Review Summary: "What hasn’t been done before is what we tryna do. On the verge of takin' over the game, you just kinda blue."
Hot on the heels of being featured twice on Statik Selektah’s latest album, Lucky 7
(which is the first time he’s had guest verses on an established artist’s release), Your Old Droog has temporarily put any further outside collaborations on hold and returned to his regular lineup of producers for his third EP, The Nicest
. Despite the recurring lyrical theme of Droog claiming himself to be what the title of this EP refers to, the “nicest” thing about this little release is far and away the immaculate production work. At this point, it’s no secret to any listener of his that Droog has an affinity for all forms of jazz, but his long-time production team comprised of DJ Skizz, El RTNC, and Marco Polo have outdone themselves this time around by pinpointing the certain organic, chilled-out jazz that Droog has been feeling out from the beginning. The usage of live instruments is layered and mixed in such a detailed, yet natural fashion that it can truly sound as though Droog is rapping alongside an actual jazz band rather than just over beats.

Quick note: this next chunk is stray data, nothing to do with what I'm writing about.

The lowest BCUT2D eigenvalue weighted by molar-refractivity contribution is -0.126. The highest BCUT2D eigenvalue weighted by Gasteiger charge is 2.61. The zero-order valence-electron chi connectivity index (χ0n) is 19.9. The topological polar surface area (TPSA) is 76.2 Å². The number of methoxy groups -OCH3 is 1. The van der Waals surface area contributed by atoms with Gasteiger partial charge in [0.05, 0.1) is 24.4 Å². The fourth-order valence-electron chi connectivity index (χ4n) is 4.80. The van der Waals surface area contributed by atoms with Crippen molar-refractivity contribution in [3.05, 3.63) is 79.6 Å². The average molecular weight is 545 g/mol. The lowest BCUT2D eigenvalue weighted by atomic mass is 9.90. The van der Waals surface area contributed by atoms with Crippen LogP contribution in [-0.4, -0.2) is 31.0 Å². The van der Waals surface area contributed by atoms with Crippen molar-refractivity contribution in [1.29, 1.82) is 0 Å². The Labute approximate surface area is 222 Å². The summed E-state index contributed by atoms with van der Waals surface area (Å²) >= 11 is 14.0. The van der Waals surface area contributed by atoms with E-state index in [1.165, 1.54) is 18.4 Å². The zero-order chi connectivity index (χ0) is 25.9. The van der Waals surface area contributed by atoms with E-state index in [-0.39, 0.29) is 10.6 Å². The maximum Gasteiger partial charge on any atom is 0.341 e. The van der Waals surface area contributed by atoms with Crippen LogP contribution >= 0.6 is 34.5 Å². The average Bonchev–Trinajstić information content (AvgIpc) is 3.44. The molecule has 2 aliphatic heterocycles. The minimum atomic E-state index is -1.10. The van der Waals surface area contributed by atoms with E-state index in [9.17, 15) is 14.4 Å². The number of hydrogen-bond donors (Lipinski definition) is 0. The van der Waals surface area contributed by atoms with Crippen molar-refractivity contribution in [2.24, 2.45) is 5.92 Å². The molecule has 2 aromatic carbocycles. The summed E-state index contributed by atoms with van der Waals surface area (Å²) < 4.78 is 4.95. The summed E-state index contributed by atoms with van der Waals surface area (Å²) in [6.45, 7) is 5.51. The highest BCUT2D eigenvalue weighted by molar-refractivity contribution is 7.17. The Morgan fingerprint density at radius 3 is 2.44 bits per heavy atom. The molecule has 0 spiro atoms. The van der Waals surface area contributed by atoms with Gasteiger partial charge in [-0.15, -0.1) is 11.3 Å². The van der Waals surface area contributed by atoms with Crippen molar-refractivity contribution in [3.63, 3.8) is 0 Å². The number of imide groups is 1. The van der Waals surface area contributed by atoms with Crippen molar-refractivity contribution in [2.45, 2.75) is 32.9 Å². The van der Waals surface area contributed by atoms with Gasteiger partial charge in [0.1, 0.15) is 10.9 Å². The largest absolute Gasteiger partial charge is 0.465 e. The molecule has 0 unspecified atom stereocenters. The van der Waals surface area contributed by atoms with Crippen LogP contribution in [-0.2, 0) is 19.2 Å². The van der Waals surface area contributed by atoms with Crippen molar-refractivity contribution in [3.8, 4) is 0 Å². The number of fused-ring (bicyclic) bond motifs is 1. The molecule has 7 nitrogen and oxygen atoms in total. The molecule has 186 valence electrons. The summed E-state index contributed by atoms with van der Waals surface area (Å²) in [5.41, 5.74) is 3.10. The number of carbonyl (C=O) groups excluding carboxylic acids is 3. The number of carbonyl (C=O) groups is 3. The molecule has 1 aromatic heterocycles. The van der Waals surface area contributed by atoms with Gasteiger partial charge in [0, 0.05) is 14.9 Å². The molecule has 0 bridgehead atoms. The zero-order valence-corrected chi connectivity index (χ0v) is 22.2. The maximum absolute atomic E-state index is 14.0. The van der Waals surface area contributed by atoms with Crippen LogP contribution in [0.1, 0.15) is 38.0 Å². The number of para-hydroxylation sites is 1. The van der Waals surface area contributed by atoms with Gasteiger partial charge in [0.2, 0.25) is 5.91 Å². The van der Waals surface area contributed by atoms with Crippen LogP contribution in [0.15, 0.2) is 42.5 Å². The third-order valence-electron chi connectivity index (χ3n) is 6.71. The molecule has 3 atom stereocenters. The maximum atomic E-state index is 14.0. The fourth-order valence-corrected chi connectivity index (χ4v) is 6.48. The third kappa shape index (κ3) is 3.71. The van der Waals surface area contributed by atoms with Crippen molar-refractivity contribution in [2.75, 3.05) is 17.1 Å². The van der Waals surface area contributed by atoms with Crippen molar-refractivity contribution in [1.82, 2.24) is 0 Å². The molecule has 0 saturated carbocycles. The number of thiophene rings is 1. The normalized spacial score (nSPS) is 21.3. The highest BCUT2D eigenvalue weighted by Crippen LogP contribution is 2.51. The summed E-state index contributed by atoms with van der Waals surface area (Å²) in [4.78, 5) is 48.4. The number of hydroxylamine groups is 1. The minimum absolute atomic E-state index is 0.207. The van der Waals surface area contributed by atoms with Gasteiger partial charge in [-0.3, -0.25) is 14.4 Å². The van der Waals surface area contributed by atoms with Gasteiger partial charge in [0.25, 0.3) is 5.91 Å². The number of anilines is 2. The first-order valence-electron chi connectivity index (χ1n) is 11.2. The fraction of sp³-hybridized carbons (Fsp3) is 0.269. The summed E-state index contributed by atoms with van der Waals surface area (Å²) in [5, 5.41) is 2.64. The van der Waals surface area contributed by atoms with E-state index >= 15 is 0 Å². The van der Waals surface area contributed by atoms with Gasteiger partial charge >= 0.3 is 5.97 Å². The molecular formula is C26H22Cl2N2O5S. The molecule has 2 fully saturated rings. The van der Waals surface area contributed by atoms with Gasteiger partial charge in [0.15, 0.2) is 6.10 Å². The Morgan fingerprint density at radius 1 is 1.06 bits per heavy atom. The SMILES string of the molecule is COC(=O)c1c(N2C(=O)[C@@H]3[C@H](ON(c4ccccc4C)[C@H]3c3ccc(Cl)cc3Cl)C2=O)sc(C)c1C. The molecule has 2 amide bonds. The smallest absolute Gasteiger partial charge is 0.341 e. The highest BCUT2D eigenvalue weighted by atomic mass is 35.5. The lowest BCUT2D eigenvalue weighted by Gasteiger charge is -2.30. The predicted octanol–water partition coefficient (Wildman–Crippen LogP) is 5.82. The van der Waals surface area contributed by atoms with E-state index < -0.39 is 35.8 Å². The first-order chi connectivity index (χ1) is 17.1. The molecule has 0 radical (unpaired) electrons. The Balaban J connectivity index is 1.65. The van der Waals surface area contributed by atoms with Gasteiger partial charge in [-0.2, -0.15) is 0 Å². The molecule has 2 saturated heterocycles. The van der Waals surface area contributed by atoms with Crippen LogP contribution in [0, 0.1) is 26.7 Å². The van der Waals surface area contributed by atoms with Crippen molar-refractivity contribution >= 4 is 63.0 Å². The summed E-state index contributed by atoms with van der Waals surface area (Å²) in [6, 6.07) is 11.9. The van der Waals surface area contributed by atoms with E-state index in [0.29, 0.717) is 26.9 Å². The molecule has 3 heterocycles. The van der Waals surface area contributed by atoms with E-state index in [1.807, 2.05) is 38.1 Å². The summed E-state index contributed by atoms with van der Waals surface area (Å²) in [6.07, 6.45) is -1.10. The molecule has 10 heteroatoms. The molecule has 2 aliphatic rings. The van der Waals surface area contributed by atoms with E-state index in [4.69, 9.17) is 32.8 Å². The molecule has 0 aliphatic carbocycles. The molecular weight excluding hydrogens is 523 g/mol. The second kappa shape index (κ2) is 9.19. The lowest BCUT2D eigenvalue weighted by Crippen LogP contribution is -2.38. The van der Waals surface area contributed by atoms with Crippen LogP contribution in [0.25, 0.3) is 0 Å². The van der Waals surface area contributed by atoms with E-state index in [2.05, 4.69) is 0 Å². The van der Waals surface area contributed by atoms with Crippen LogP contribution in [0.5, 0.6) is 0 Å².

As proficiently cool as The Nicest
is, however, there are a handful of downfalls to come along with this achievement. One of the central detractors is Droog’s rapping; his flow has always come across rougher when he had smooth instrumentals backing him, so it’s not too surprising that he sounds amateurly sluggish and vanilla while rapping over a set of nothing but smooth tracks. That lack of variety in the tracks is, in a way, another disappointing aspect of this EP. One major benefit of the EP format is that it allows an artist to try something different for a brief duration of time, and The Nicest
can’t really be faulted for lacking energy because it aims to be completely laid-back, but that doesn’t prevent this EP from seeming a bit redundant on the whole. The rock culture-inspired Kinison
EP that preceded The Nicest
was much more diverse and had a colorful range of influences from varying genres; which makes this EP appear to be somewhat of a step backward and significantly less progressive in comparison.
plays more like a refined and enhanced version of the vision Droog had for his self-titled debut EP as opposed to something like Kinison
that took the rapper’s sound in intriguing directions. Droog and his producers have now mastered this particular craft of jazz rap, and the result here is impressive in its own right, but with a full-length studio album reportedly planned for the fourth quarter of the year, what would really make Droog “the nicest” is if he proved his versatility as a rapper and delivered some new and different advancements in the evolution of his sound.